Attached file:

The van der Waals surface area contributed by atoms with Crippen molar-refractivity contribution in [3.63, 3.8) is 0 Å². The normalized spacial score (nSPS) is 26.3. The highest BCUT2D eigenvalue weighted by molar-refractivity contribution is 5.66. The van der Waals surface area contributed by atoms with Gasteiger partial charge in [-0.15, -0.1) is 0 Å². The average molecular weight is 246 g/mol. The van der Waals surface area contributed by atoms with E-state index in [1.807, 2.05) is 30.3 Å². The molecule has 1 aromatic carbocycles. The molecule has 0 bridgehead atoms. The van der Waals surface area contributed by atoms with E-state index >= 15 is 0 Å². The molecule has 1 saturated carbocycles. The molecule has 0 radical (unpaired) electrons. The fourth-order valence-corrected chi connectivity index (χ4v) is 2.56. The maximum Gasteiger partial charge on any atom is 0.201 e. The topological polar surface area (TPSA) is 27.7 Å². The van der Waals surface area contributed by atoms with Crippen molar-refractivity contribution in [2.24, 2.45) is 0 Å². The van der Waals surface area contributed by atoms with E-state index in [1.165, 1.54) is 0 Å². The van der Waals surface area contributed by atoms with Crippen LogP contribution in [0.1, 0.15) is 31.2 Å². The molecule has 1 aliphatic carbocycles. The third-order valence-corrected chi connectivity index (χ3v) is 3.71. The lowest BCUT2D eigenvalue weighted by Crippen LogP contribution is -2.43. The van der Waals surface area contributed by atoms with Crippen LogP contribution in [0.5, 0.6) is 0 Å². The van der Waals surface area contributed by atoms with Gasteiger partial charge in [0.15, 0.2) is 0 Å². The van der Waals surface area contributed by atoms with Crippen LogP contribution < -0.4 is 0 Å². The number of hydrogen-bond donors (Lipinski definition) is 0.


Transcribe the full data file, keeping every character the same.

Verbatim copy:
The van der Waals surface area contributed by atoms with Crippen molar-refractivity contribution in [3.63, 3.8) is 0 Å². The normalized spacial score (nSPS) is 26.3. The highest BCUT2D eigenvalue weighted by molar-refractivity contribution is 5.66. The van der Waals surface area contributed by atoms with Gasteiger partial charge in [-0.15, -0.1) is 0 Å². The average molecular weight is 246 g/mol. The van der Waals surface area contributed by atoms with E-state index in [1.807, 2.05) is 30.3 Å². The molecule has 1 aromatic carbocycles. The molecule has 0 bridgehead atoms. The van der Waals surface area contributed by atoms with E-state index >= 15 is 0 Å². The molecule has 1 saturated carbocycles. The molecule has 0 radical (unpaired) electrons. The fourth-order valence-corrected chi connectivity index (χ4v) is 2.56. The maximum Gasteiger partial charge on any atom is 0.201 e. The topological polar surface area (TPSA) is 27.7 Å². The van der Waals surface area contributed by atoms with Crippen molar-refractivity contribution in [2.24, 2.45) is 0 Å². The van der Waals surface area contributed by atoms with E-state index in [1.165, 1.54) is 0 Å². The van der Waals surface area contributed by atoms with Crippen LogP contribution in [0.1, 0.15) is 31.2 Å². The molecule has 1 aliphatic carbocycles. The third-order valence-corrected chi connectivity index (χ3v) is 3.71. The lowest BCUT2D eigenvalue weighted by Crippen LogP contribution is -2.43. The van der Waals surface area contributed by atoms with Crippen LogP contribution in [0.5, 0.6) is 0 Å². The van der Waals surface area contributed by atoms with Gasteiger partial charge in [0.15, 0.2) is 0 Å². The van der Waals surface area contributed by atoms with Crippen LogP contribution < -0.4 is 0 Å². The number of hydrogen-bond donors (Lipinski definition) is 0.